Shooting of 14-year-old girl illustrates how oppression of women starts early in developing countries
On Tuesday, Malala Yousufzai, a 14-year-old schoolgirl and activist was shot in the head and the neck by a Taleban gunman in northwestern Pakistan. According to the New York Times, Malala "is a champion of girl's education and a potent symbol of resistance to militant ideology".
Why was she shot? Said a Taleban spokesman: "She has become a symbol of Western culture in the area; she was openly propagating it."
I am going to leave aside the heart-breaking question of how a society gets to a point where a 14-year-old has to take on the mantle of being a champion of female education and the face of resistance to militancy. I am also going to sidestep the question of what kind of theological movement teaches its followers that it is okay to shoot a 14-year-old girl for demanding nothing other than the right to be educated.
Rather, I will concentrate on why educating women in under-developed countries is important, something that does not seem to be widely understood. Providing education for women is not only a way of ensuring gender equality but has far more profound implications for the economic development of poor countries.
If I am asked to suggest a single policy intervention that will have the maximum impact on poverty across the world it is this: educate the girls.
The unequal treatment of girls starts early. Amartya Sen, the Nobel Prize-winning economist calls them the "missing women". In the developing countries of the world, the proportion of women is lower than what would be expected if girls and women throughout the region were born and died at the same rate, relative to boys and men.
The World Development Report 2012 estimates that six million women are missing every year; largely through sex-selective abortions, female infanticide and much higher mortality rates of young girls, explained, at least in part, by the fact that in times of trouble such as droughts it is often the male child that is fed at the expense of the female child.
It is also the case that in times of scarcity the incidence of "witch killings" increases dramatically. The witches are all older women who are no longer able to do much work but still make a claim on scarce food rations.
It is also the case that in the developing world male children receive more or better treatment for diseases resulting in more young girls dying.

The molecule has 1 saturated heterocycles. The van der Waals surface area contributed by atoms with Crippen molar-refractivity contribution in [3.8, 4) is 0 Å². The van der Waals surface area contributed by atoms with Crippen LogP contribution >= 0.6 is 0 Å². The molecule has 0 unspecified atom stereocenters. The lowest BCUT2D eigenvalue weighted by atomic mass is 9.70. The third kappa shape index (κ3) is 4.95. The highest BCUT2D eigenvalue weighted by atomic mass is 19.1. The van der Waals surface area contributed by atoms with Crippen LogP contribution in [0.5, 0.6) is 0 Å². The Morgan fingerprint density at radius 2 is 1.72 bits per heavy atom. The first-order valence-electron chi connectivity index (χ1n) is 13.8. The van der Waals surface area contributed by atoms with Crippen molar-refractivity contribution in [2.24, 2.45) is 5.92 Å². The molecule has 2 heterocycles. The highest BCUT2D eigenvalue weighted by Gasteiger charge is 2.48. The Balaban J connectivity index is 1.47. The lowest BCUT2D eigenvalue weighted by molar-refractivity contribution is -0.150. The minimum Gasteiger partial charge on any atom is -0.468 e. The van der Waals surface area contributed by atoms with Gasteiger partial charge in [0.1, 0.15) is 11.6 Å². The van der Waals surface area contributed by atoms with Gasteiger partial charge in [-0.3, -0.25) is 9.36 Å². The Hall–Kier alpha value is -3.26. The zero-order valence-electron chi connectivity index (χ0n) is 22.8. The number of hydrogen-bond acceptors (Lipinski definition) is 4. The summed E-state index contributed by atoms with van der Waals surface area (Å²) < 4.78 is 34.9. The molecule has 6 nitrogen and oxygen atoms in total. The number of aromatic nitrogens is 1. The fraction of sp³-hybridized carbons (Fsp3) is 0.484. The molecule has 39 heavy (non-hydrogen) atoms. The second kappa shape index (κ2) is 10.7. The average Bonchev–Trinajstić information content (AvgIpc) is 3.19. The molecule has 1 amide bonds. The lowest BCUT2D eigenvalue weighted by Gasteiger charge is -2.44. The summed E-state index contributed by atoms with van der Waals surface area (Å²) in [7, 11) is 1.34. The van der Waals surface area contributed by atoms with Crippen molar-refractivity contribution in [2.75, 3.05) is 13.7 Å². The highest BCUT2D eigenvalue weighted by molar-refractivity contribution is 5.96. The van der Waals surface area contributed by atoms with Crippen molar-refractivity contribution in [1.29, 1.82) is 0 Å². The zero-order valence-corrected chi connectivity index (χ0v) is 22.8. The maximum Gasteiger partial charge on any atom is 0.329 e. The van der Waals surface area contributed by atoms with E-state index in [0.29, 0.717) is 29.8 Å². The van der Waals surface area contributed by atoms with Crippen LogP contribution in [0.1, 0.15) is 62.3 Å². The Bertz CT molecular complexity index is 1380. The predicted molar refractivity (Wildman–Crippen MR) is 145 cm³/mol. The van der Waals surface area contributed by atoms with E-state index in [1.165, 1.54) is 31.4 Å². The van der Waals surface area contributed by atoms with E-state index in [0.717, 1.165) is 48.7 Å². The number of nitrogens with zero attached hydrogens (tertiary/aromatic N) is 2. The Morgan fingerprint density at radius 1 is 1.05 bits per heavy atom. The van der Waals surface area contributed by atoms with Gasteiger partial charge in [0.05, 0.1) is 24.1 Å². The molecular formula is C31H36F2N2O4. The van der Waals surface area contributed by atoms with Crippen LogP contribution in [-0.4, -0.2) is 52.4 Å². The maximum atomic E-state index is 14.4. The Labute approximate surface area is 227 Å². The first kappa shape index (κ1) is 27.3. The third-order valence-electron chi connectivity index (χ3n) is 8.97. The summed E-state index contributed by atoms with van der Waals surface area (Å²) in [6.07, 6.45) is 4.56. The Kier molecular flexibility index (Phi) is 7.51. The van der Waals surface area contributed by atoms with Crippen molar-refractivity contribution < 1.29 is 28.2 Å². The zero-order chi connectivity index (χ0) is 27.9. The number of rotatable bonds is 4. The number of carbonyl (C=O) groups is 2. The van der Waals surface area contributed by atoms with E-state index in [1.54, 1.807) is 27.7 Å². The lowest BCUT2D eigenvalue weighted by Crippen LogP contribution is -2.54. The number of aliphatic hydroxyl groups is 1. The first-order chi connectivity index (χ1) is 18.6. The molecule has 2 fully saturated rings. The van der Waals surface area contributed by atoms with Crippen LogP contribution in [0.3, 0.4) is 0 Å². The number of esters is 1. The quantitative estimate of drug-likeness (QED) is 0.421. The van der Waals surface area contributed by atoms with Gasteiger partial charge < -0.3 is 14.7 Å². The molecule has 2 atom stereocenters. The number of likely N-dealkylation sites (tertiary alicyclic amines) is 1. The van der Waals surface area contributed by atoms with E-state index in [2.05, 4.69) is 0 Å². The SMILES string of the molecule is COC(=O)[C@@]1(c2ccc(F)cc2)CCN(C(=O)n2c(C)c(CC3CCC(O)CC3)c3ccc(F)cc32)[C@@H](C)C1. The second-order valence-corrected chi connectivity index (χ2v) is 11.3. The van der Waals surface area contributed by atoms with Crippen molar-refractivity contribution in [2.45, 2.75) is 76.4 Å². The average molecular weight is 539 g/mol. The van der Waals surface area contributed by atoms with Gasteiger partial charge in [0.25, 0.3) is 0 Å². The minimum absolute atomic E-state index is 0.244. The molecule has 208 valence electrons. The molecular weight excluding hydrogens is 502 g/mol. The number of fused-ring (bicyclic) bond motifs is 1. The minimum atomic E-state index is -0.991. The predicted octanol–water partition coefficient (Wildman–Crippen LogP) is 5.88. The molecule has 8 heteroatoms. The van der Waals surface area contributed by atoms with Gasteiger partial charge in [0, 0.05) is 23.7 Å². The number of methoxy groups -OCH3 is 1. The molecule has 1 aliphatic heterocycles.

Interviews of parents in five states in north India report that as many as 10 per cent believed it was not important for girls to be educated. Only 1 per cent believed the same for boys. Fifty-seven per cent wanted their sons to study "as far as possible"; only 28 per cent wanted the same for their daughters.
Clearly, providing education for girls improves their employment prospects and addresses issues of gender equality. This is important and a worthy goal to achieve.
But there are other positive consequences from educating the women.
Former World Bank president James Wolfensohn points out that education for girls influences all aspects of development, leading to reduced child and maternal mortality rates, increased educational levels of their children and better management of natural resources.
All of these are essential pre-conditions for economic growth.
More education for girls also enables more women to attain positions of leadership, and it has been shown that increased female participation in government leads to reduced corruption.
Other studies have found strong positive correlation between mothers' education and earnings and child health.
Not only does higher education translate into higher income for women, research suggests that in developing countries income or assets in the hands of women is associated with more money being spent on household nutrients, health and housing and less on things like alcohol and tobacco. This is one reason why many micro-finance organisations such as the Grameen Bank in Bangladesh, make their loans exclusively to women.
The bottom-line is incontrovertible: societies that do a better job of educating their girls have better overall economic outcomes than those which fail to do so.
As for me when I go home tonight I am going to hug my two girls, ignoring their embarrassment at such effusive display of fatherly affection and hope that in their lifetime they will be able to live in a world where no teenage girl is shot simply for demanding the right to education and equal treatment.
Ananish Chaudhuri is professor of experimental economics at the University of Auckland Business School.